He vanished the cityscape, watching as the towers dissolved back into tall ships and the buildings collapsed back into lean-tos.
The illusion vanished. But the look of guarded wonder on Vraska's face remained.
She was beautiful.
And so, in his way, Jace told her.
"Will you teach me more about Ravnica?" he asked.
She turned, arms still crossed, her mouth a firm line.
"Probably," she said.
Jace smiled. He didn't mind waiting.
They returned to an empty ship and sat on the deck in chairs Vraska had dragged out from her quarters. They briefly spoke of returning to town for "debt and ale and cards and festivities," but decided the combination sounded a tad overwhelming and elected to stay home instead.
Jace had learned by now not to press for answers, but the urge never truly went away. There was so much he did not know, and he hungered for anything that might give him a clue about his past.
Vraska leaned back in her plush chair and put her feet up on the ship's railing. Jace pulled his own chair alongside hers and did the same.
"So what's it like knowing you're a telepath?" she asked, staring at the stars.
"Realizing I am an illusionist was delightful. Telepathy has more . . . teeth to it."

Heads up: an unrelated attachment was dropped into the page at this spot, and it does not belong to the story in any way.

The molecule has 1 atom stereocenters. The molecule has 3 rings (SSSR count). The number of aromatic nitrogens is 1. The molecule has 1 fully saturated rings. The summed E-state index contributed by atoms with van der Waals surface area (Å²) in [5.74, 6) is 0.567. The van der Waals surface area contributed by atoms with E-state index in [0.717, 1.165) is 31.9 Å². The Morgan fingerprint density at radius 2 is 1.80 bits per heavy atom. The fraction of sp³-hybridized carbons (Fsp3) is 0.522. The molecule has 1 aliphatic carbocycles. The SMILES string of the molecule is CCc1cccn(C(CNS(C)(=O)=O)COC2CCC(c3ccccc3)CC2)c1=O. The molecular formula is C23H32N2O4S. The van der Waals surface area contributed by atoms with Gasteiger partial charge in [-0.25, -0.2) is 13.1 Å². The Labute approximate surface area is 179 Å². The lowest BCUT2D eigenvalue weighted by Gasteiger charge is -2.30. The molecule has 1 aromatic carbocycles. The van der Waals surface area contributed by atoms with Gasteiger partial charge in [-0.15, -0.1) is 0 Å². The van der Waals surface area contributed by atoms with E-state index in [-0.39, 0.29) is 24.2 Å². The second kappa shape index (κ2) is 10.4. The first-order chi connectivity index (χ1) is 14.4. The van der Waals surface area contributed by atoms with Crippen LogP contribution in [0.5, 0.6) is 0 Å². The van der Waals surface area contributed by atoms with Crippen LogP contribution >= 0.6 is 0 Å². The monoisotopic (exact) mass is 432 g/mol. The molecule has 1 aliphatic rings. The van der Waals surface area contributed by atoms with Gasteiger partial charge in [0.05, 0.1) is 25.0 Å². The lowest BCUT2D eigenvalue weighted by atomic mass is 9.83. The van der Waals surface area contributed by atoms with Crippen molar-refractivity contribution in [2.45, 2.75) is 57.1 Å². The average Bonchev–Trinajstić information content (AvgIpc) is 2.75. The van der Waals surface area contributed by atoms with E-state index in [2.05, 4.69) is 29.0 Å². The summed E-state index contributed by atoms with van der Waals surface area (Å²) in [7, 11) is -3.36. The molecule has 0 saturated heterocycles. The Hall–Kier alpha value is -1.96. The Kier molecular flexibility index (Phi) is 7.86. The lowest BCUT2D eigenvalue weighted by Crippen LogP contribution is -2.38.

Jace crossed his arms and stared upward at the sky. "Minds are absurdly delicate. Everything that makes a person who they are is as fragile as a cobweb."
"You're a sledgehammer surrounded by cobwebs," she said plainly. "You realize that, right?"
"A goddamn sledgehammer," Jace mused, a little pit of dread opening in his guts.
Vraska chuckled. It was the first time she had ever heard him swear.
For the first time since he arrived, a half-memory itched to resurface.
A massive lion with a man's face, eyes wide with horror, wailing like an infant on the rainy ground as he gasped for air and his wings dumbly thumped the ground.
It frightened Jace.
A dream? An impression? It did not matter. It did not feel real. A random expression of imagination to keep to one's self.
"I wonder how many minds I have broken before," he said aloud.
Vraska went suddenly still.
Jace's breath caught in his chest.
"Vraska . . . do you know if I've done that?"
He looked over at her. Her eyes were looking upward, her lips a firm line.
She took a breath. Jace had explicitly not allowed himself to read her mind, but could almost sense it whirring around an old and frightening feeling.
"Could you redeem yourself if you had?" she asked in response.
The question was cautious, atypically small for someone so bold.
Jace was taken aback.
"To ruin a mind is to deliver a fate worse than death, I imagine." He said. "You are asking if there is redemption for those who kill."
Jace chose his words carefully.
"Existence is adaptation to changing circumstances. The self is an accumulation of what one has learned from those changing circumstances . . . Our agency gives us the means to alter our own path. You are who you decide to be. And who you will become depends only on how you choose to adapt."
Jace realized Vraska had been looking at him.
His face felt flushed, and he was thankful his blush did not show in the starlight.
The waves lapped against the side of the ship.